Introduction to knocking combustion
The desired combustion process in a spark-ignition engine is sketched in Figure 1. The fuel-air mixture is ignited at the spark plug which leads to a flame propagation through the cylinder and consumption of the whole mixture. The slope of the measured in-cylinder pressure for such a regular combustion is smooth.
Figure 1: Temporal evolution of regular combustion inside the cylinder of an internal combustion engine. The corresponding pressure trace over crank angle degree is shown on the right.
In contrast to this, knocking is seen as an abnormal combustion phenomenon. The initial phase of the combustion is similar to the regular combustion. Nevertheless, in the later phase the thermodynamic conditions in the end gas lead to auto ignition events and the development of a second reaction front (s. Figure 2). The caused pressure fluctuations vary and depending on their amplitude are referred to as moderate or strong knock. While for the latter the propagation of pressure wave and reaction front couple and lead to high amplitudes of oscillating pressure, for moderate knock those propagations are not coupled – resulting in a lower level of oscillation.
Figure 2: Temporal evolution of moderate knocking combustion inside the cylinder of an internal combustion engine – prior to complete consumption of the mixture auto ignition can be detected. The auto ignition triggers the propagation of a pressure wave and a reaction front. For moderate knock those are not coupled – the corresponding pressure trace over crank angle degree is shown on the right. Pressure oscillations are visible, which characteristic frequency is audible as a knocking sound.
When operating a spark-ignition engine the efficiency is highest close to the knock limit. Therefore, modern engines usually apply a knock control detecting moderate knock. Nevertheless, this approach is sub-optimal being a trade-off between efficiency and preventing severe damage by high pressure oscillations. With a better understanding of what primary causes lead to the occurrence of knock, improved control strategies could be developed leading to a tremendous increase in efficiency.
Introduction to the work of STFS in TP7
In this project (TP7) the STFS will address understanding of moderate knocking combustion by simulation. While most available methods aim for statistical information such as knocking probability it is the project’s goal to extend existing models to enable spatial and temporally highly-resolved simulations. In connection with experiments (TP6) those allow a joint cause-and-effect chain analysis of knocking combustion.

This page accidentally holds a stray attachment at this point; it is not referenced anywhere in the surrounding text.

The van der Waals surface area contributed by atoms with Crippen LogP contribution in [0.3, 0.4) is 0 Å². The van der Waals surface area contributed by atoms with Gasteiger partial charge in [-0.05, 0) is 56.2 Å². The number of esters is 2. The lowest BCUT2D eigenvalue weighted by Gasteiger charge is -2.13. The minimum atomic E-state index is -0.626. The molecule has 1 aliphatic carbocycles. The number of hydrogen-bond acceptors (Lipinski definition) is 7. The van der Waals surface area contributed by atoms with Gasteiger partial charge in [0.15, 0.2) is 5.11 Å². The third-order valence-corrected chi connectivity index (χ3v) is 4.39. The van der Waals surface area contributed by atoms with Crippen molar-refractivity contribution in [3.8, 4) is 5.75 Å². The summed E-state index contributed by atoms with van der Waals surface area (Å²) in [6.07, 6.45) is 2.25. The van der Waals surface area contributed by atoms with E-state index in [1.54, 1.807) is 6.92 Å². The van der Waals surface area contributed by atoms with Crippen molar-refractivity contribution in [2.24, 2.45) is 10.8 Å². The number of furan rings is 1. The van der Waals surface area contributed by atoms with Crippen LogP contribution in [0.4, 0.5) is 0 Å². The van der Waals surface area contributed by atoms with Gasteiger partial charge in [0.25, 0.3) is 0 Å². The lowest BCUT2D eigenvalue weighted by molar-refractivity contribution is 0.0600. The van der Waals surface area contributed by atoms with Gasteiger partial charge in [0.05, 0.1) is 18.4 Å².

For this goal high-resolution simulations need to be performed. This results in three main goals:
- Development of Auto Ignition Model for LES
The high temporal resolution of the LES requires the knock model to capture transient effects. Extension of existing models is needed to account for such details in auto ignition processes. Model adaptions as well as their verification and validation are based on 2D DNS data of early flame kernels (provided by TP2 – ITV, RWTH Aachen).
- LES and backward Analysis of Knocking Cycles with External Mixture Formation
A sufficient large number of knocking cycles will be investigated by highly resolved simulations to face the statistical phenomenon of knock. The simulations are accompanied by external experiments (TP6 – VKA, RWTH Aachen) to gain fundamental knowledge. The joint cause-and-effect chain analysis will give an insight how knocking combustion in an engine with external mixture formation is initiated, develops and finally leads to the detectable effects of pressure oscillations.
- Mixture Inhomogeneities due to Internal Mixture Formation
The transition from a port fuel to a direct injection system increases the complexity of the problem dramatically. It becomes a multiphase problem which involves the interaction of fluid (fuel) and air in processes such as heat, mass and momentum transfer. The investigations of mixture inhomogeneities in a direct injection engine will be the first step towards the cause-and-effect chain analysis of knocking in such environment.
This project is only possible due to collaboration on both the numerical as well as the experimental side. The strong interconnection to the DNS expertise of ITV, RWTH Aachen (TP 2) will allow the extension of existing knock modeling. The engine experiments performed by VKA, RWTH Aachen (TP 6) will be the base for the simulation setup as well as the validation case for the use of the extended knock model in LES of knocking combustion inside an internal combustion engine. The close collaboration will allow to perform a joint experimental and numerical cause-and-effect chain analysis.
Figure 3: Collaboration plan for knock model development and Large Eddy Simulation (LES) of multiple knocking cycles performed by STFS, TU Darmstadt. Inter-connection to other research facilities as shown is crucial to this project.